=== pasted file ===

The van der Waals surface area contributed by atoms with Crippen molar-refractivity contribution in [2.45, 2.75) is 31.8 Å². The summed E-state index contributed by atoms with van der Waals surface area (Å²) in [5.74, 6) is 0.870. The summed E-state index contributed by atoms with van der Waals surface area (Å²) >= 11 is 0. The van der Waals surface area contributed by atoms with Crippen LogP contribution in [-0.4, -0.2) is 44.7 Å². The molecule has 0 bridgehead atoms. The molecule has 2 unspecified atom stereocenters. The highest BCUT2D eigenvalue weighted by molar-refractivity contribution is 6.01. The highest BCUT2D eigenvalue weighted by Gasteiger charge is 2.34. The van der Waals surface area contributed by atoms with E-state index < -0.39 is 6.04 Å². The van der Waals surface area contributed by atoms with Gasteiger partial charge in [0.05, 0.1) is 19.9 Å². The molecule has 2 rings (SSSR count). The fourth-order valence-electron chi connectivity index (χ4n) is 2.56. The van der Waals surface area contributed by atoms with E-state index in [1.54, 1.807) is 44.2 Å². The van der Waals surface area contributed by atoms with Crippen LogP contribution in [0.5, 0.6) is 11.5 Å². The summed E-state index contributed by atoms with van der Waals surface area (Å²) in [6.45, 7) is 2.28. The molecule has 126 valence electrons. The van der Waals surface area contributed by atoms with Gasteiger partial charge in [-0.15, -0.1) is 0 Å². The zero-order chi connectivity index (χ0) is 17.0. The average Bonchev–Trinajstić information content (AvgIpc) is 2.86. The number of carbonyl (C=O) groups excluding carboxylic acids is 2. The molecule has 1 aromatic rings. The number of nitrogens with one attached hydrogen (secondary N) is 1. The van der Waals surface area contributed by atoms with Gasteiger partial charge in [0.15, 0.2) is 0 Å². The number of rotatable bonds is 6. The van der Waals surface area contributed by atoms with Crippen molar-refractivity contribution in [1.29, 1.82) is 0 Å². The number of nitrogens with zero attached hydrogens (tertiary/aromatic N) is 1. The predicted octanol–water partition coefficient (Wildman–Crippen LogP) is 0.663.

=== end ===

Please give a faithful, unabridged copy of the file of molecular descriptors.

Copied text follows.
The van der Waals surface area contributed by atoms with Crippen molar-refractivity contribution in [2.45, 2.75) is 31.8 Å². The summed E-state index contributed by atoms with van der Waals surface area (Å²) in [5.74, 6) is 0.870. The summed E-state index contributed by atoms with van der Waals surface area (Å²) >= 11 is 0. The van der Waals surface area contributed by atoms with Crippen LogP contribution in [-0.4, -0.2) is 44.7 Å². The molecule has 0 bridgehead atoms. The molecule has 2 unspecified atom stereocenters. The highest BCUT2D eigenvalue weighted by molar-refractivity contribution is 6.01. The highest BCUT2D eigenvalue weighted by Gasteiger charge is 2.34. The van der Waals surface area contributed by atoms with E-state index < -0.39 is 6.04 Å². The van der Waals surface area contributed by atoms with Gasteiger partial charge in [0.05, 0.1) is 19.9 Å². The molecule has 2 rings (SSSR count). The fourth-order valence-electron chi connectivity index (χ4n) is 2.56. The van der Waals surface area contributed by atoms with E-state index in [1.54, 1.807) is 44.2 Å². The van der Waals surface area contributed by atoms with Crippen LogP contribution in [0.5, 0.6) is 11.5 Å². The summed E-state index contributed by atoms with van der Waals surface area (Å²) in [6.45, 7) is 2.28. The molecule has 126 valence electrons. The van der Waals surface area contributed by atoms with Gasteiger partial charge in [-0.15, -0.1) is 0 Å². The zero-order chi connectivity index (χ0) is 17.0. The average Bonchev–Trinajstić information content (AvgIpc) is 2.86. The number of carbonyl (C=O) groups excluding carboxylic acids is 2. The molecule has 1 aromatic rings. The number of nitrogens with one attached hydrogen (secondary N) is 1. The van der Waals surface area contributed by atoms with Gasteiger partial charge in [0.15, 0.2) is 0 Å². The number of rotatable bonds is 6. The van der Waals surface area contributed by atoms with Crippen molar-refractivity contribution in [1.29, 1.82) is 0 Å². The number of nitrogens with zero attached hydrogens (tertiary/aromatic N) is 1. The predicted octanol–water partition coefficient (Wildman–Crippen LogP) is 0.663.